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Safety Checklist Shows Effect

Safety Checklist Shows Effect

Photo: Empty clean hospital beds in a row

The checklist contains five basic steps for doctors to follow when placing a central-line catheter: wash their hands; clean a patient's skin with chlorhexidine; wear a mask, hat, gown, and gloves and put sterile drapes over the patient; avoid placing a catheter in the groin where infection rates are higher and remove the catheter as soon as possible, even if there is a chance it might be needed again at some point.

The new study covered more than 100 intensive care units (ICUs) in the Michigan hospital system. Alongside the use of the cockpit-style checklist, the programme included training physicians and nurses about infection control and using special, standardised central-line supply carts controlled for one-time use.

The safety plan also required immediate "stop now" orders by any member of the health care team when a checklist is not followed to the letter and feedback to each member of the care team about the number and rates of catheter-related bloodstream infections at weekly and quarterly meetings.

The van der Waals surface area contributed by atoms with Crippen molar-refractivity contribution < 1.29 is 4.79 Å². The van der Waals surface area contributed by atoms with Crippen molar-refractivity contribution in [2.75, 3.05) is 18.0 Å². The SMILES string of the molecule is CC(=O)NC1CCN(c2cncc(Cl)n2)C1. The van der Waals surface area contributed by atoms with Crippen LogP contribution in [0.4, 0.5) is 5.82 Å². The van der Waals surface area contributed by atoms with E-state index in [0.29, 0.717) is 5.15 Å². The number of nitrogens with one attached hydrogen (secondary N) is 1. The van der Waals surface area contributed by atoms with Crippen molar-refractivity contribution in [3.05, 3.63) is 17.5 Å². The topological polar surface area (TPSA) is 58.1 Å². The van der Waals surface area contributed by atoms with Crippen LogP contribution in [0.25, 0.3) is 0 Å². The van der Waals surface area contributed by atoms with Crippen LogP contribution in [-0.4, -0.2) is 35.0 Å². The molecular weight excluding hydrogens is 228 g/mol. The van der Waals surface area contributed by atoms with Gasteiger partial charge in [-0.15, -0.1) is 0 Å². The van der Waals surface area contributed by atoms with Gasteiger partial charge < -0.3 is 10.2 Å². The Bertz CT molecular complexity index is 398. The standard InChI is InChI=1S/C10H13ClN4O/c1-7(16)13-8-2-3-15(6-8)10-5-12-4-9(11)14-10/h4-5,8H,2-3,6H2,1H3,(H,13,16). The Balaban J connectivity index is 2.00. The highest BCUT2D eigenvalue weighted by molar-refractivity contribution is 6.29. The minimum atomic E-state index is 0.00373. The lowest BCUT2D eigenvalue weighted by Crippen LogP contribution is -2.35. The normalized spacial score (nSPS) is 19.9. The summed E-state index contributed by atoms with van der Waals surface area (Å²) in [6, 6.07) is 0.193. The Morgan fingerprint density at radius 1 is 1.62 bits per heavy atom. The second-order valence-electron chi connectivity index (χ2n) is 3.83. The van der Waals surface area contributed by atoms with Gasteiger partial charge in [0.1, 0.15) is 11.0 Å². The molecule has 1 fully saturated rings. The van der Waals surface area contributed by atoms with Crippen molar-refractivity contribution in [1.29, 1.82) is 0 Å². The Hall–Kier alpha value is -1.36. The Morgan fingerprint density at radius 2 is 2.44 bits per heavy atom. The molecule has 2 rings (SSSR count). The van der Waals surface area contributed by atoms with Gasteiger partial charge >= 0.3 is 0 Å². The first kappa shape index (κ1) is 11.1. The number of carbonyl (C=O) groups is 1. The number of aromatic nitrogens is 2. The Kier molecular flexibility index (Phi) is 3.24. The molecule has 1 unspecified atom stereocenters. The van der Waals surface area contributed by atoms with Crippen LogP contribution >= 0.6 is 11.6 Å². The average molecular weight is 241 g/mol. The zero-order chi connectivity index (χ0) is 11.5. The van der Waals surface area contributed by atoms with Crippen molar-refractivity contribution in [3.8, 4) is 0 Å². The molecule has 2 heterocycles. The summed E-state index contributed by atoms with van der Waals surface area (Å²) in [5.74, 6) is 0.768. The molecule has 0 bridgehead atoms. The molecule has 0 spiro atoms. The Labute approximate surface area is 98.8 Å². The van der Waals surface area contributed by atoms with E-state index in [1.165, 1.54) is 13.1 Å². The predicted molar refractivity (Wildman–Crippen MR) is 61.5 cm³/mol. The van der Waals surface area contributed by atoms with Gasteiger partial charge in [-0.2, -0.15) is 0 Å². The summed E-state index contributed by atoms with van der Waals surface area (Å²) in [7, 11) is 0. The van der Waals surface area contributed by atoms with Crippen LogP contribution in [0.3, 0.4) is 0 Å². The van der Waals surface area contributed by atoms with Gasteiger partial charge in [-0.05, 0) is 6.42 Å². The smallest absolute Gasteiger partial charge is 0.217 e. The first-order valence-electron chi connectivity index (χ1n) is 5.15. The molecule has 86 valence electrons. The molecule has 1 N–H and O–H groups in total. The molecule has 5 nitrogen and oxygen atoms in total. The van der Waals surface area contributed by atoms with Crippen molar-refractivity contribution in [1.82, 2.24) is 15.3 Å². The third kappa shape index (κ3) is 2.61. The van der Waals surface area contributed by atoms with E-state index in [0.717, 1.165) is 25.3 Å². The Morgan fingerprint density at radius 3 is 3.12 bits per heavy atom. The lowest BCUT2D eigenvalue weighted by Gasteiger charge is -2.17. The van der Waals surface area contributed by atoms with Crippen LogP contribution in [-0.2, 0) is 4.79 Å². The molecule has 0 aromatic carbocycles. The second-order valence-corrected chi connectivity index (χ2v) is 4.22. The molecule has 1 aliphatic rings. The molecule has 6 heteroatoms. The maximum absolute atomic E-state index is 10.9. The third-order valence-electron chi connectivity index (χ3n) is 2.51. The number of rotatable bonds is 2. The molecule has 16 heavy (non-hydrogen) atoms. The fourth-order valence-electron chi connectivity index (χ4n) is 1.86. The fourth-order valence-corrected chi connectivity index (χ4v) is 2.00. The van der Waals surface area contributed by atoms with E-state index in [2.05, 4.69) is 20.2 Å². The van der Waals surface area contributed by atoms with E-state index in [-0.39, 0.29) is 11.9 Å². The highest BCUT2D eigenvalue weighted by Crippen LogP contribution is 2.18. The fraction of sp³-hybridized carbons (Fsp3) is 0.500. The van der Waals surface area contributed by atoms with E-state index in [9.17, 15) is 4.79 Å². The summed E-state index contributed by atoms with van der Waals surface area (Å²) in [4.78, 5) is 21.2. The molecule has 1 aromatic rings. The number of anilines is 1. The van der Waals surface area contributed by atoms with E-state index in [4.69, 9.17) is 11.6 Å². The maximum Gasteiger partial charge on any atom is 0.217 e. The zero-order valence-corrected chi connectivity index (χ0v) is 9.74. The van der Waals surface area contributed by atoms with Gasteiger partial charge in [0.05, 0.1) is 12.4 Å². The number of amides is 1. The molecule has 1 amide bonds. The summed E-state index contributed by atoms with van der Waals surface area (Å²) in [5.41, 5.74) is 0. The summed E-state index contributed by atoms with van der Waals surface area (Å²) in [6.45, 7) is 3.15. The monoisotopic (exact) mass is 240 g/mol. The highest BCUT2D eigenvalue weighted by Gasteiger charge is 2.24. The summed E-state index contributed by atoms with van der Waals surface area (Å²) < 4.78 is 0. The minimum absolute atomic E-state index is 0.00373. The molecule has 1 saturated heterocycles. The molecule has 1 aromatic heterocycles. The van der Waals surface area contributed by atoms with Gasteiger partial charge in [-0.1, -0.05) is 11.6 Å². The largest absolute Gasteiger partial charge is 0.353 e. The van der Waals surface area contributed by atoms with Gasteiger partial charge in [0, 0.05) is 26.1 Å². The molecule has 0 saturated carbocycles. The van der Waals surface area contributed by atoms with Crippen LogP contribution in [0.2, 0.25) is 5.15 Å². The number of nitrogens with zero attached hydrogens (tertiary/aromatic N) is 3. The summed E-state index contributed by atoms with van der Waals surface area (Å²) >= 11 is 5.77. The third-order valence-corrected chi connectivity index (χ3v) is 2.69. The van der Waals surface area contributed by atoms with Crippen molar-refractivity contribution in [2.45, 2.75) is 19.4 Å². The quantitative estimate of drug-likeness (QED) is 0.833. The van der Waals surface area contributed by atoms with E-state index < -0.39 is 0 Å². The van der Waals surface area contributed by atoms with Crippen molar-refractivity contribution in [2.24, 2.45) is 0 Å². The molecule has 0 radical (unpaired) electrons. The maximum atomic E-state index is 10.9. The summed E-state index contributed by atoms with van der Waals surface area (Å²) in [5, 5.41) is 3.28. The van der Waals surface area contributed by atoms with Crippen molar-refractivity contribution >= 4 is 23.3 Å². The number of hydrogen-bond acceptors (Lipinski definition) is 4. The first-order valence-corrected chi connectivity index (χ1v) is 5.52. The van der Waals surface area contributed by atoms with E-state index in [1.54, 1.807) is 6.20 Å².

Before the checklist project in Michigan, the median rate of central-line infections there was about three per 1,000 catheter-hours, above the national average. After 18 months, most Michigan ICUs reported none of these bloodstream infections. The new research shows that after three years, the same was true.

The key to success is not just following standardised checklist steps, says Peter Pronovost, the report's leader and the developer of the checklist. To change culture, what is more important is that hospitals also search for errors on a continuing basis, know their infection rates and monitor them after implementing safety innovations. Doctors and nurses need to know the measures they are taking are working, to realise that the science behind the checklist is valid, he says.

Culture change means a work environment in which "nurses question doctors who do not wash their hands or use the checklist diligently," says Pronovost . "It means clinicians no longer thinking central-line infections are inevitable. They believe these infections are preventable and they are creating a culture where they are," he adds.

MEDICA.de; Source: Johns Hopkins Medical Institutions

 
 
 

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